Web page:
produces acceleration or deceleration in its motion thereby changing its velocity and kinetic
energy. Also, work is done by the net force on the body while causing its displacement.

The work, W, done by the force, F , on a particle of mass, m, causing acceleration, a and
5 WORK, ENERGY AND POWER Page 5
displacement, d is given by

W = F d = m a d (1)
2 2
Using the result, v - v0 = 2 a d in the above equation,

v2 - v02 1 2 1 2

om
W = m = mv - mv0 , where v0 and v are the sp eds before a
and

2 2 2
after the application of force respectively.

## = K - K0 = change in kinetic energy = K,

.c
where K0 and K are the initial and final kinetic energies. The unit of kinetic energy is the
same as that of work, i.e., joule.

ce
ce on a body,
Thus, the work done by the resultant force body in the absence of
dissipative forces, is equal to the change
hange
nge in the kinetic
kinetic energy of the body.

## This statement is known as the work-energy

nergy the rem.

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When a particle performs uniform rm circular motion, the centripetal
perpendicular to its tangential inst
instantaneous
cen force acting on it is
displacement and hence no work is done by the
ntaneous displacem
displacemen
e speed and kin c en rgy of the particle do not change.
centripetal force and the
m
If the body is displaced in the directi n of the force acting on it, work is done by the force
on the body and is positive. energy of the body increases in this case. If the
ositive. The inet c en
energ
displacement of the body is against t e for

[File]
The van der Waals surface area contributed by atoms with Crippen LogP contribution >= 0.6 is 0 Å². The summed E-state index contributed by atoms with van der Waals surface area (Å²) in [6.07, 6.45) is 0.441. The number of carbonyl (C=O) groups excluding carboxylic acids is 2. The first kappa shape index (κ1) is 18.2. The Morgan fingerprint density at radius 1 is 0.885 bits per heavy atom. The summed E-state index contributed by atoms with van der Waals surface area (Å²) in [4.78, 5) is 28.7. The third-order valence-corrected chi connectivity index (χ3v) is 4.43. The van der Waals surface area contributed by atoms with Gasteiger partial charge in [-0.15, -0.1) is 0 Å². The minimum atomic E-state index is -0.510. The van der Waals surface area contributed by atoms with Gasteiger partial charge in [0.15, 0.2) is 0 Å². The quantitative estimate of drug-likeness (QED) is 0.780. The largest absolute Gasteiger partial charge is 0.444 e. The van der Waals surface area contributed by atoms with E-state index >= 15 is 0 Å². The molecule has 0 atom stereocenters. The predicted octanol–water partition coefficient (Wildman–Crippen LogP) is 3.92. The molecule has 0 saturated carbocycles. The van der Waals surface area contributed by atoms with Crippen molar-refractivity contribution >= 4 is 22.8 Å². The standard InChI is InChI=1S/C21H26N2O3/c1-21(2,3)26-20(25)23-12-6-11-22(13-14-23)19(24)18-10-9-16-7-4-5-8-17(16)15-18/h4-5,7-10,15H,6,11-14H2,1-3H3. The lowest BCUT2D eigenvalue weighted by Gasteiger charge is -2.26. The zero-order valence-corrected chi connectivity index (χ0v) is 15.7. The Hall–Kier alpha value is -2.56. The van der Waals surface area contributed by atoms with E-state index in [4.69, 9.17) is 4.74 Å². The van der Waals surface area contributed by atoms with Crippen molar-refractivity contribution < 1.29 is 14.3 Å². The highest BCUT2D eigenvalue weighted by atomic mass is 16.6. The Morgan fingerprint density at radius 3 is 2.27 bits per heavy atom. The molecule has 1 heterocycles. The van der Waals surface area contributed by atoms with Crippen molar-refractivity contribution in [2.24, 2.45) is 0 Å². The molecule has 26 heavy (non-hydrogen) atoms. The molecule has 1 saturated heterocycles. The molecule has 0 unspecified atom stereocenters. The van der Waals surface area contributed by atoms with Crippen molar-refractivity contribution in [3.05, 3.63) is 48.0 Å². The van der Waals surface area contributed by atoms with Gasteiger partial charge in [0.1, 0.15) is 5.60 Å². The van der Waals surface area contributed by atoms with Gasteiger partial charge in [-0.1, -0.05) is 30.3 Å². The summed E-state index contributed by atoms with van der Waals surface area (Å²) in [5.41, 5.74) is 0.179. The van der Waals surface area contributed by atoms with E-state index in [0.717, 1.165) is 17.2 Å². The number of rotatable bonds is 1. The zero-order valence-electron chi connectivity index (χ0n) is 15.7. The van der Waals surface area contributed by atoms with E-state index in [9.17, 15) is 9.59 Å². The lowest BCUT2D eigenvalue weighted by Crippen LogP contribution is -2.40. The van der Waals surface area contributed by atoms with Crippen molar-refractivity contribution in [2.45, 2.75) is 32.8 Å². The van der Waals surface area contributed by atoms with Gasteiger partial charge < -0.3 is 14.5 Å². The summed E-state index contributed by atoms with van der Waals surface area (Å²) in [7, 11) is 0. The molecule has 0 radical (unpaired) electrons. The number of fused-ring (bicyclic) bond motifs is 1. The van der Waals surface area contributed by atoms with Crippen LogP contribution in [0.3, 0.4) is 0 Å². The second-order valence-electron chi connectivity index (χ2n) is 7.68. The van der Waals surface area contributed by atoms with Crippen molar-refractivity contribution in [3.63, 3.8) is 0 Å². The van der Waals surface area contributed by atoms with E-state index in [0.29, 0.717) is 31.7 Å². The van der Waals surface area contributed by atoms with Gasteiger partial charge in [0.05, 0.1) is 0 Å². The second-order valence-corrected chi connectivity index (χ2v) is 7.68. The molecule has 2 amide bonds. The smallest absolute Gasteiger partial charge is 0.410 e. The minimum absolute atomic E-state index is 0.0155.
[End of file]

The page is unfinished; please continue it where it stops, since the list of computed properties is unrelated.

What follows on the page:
force acting on it, work is done by the body and is
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negative. The
e kinetic energy f th body decreases in this case.

1 2 m2 v 2 p2
Also, kinetic
c energy, K = mv = = , where p = linear momentum of the body.
2 2m 2m
.e

w

## The capacity of a bod

body to do work, by virtue of its position in a force field
or due to its configurati
configuration is known as the potential energy of the body.
w

## Gra itational potential e

energy:

The grav
gravitational acc
acceleration, g, due to the Earths gravitational force can be taken as
w

## fo heights much smaller as compared to the radius of the Earth.

constant for

body of mass m moves from height y1 to height y2 in the Earths gravitational field,
If a bod

the force on the body = - mg j and its displacement = ( y2 - y1 ) j

## the work done, W = F d

= - mg j ( y2 - y1 ) j
= mgy1 - mgy2 ( 1 )
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Here, the work depends on the initial and final positions of the body and not on the path
followed. Also, there is no loss of
mechanical energy if friction and
air resistance are ignored. In this
case, the force is known as
conservative force and the field as
conservative field.

om
If v1 and v2 are velocities of the
body at heights y1 and y2
respectively, then according to
work-energy theorem,
1 2
mv2 -

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The work done, W =
2
1 2
mv1 = mgy1 - mgy2 [ from
2

ce
equation ( 1 ) above ]
Here, mgy1 and mgy2 are the